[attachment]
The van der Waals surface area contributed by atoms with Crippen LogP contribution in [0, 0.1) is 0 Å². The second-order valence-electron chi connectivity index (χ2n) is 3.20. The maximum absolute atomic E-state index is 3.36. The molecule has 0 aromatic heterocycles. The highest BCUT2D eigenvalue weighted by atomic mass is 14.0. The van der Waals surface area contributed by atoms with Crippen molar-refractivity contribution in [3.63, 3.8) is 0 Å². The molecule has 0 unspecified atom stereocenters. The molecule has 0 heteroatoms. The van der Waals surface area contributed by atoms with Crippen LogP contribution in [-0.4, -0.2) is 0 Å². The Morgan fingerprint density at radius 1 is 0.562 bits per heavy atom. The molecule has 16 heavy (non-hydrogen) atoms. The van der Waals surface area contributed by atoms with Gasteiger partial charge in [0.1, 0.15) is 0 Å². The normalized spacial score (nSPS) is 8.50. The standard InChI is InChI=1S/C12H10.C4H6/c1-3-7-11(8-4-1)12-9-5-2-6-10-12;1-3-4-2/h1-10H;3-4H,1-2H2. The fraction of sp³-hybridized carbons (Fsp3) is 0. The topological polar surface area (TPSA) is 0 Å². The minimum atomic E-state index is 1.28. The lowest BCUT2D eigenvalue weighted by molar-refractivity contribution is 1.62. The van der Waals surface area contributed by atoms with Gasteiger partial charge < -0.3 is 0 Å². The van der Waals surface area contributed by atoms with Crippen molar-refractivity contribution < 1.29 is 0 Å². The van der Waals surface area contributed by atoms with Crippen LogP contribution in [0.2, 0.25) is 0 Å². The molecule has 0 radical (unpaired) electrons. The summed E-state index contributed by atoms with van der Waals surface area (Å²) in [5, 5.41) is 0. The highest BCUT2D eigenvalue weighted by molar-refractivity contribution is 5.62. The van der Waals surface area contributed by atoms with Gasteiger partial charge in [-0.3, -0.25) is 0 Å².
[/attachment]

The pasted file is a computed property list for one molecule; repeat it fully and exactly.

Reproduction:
The van der Waals surface area contributed by atoms with Crippen LogP contribution in [0, 0.1) is 0 Å². The second-order valence-electron chi connectivity index (χ2n) is 3.20. The maximum absolute atomic E-state index is 3.36. The molecule has 0 aromatic heterocycles. The highest BCUT2D eigenvalue weighted by atomic mass is 14.0. The van der Waals surface area contributed by atoms with Crippen molar-refractivity contribution in [3.63, 3.8) is 0 Å². The molecule has 0 unspecified atom stereocenters. The molecule has 0 heteroatoms. The van der Waals surface area contributed by atoms with Crippen LogP contribution in [-0.4, -0.2) is 0 Å². The Morgan fingerprint density at radius 1 is 0.562 bits per heavy atom. The molecule has 16 heavy (non-hydrogen) atoms. The van der Waals surface area contributed by atoms with Gasteiger partial charge in [0.1, 0.15) is 0 Å². The normalized spacial score (nSPS) is 8.50. The standard InChI is InChI=1S/C12H10.C4H6/c1-3-7-11(8-4-1)12-9-5-2-6-10-12;1-3-4-2/h1-10H;3-4H,1-2H2. The fraction of sp³-hybridized carbons (Fsp3) is 0. The topological polar surface area (TPSA) is 0 Å². The minimum atomic E-state index is 1.28. The lowest BCUT2D eigenvalue weighted by molar-refractivity contribution is 1.62. The van der Waals surface area contributed by atoms with Gasteiger partial charge < -0.3 is 0 Å². The van der Waals surface area contributed by atoms with Crippen molar-refractivity contribution < 1.29 is 0 Å². The van der Waals surface area contributed by atoms with Crippen LogP contribution in [0.2, 0.25) is 0 Å². The molecule has 0 radical (unpaired) electrons. The summed E-state index contributed by atoms with van der Waals surface area (Å²) in [5, 5.41) is 0. The highest BCUT2D eigenvalue weighted by molar-refractivity contribution is 5.62. The van der Waals surface area contributed by atoms with Gasteiger partial charge in [-0.3, -0.25) is 0 Å².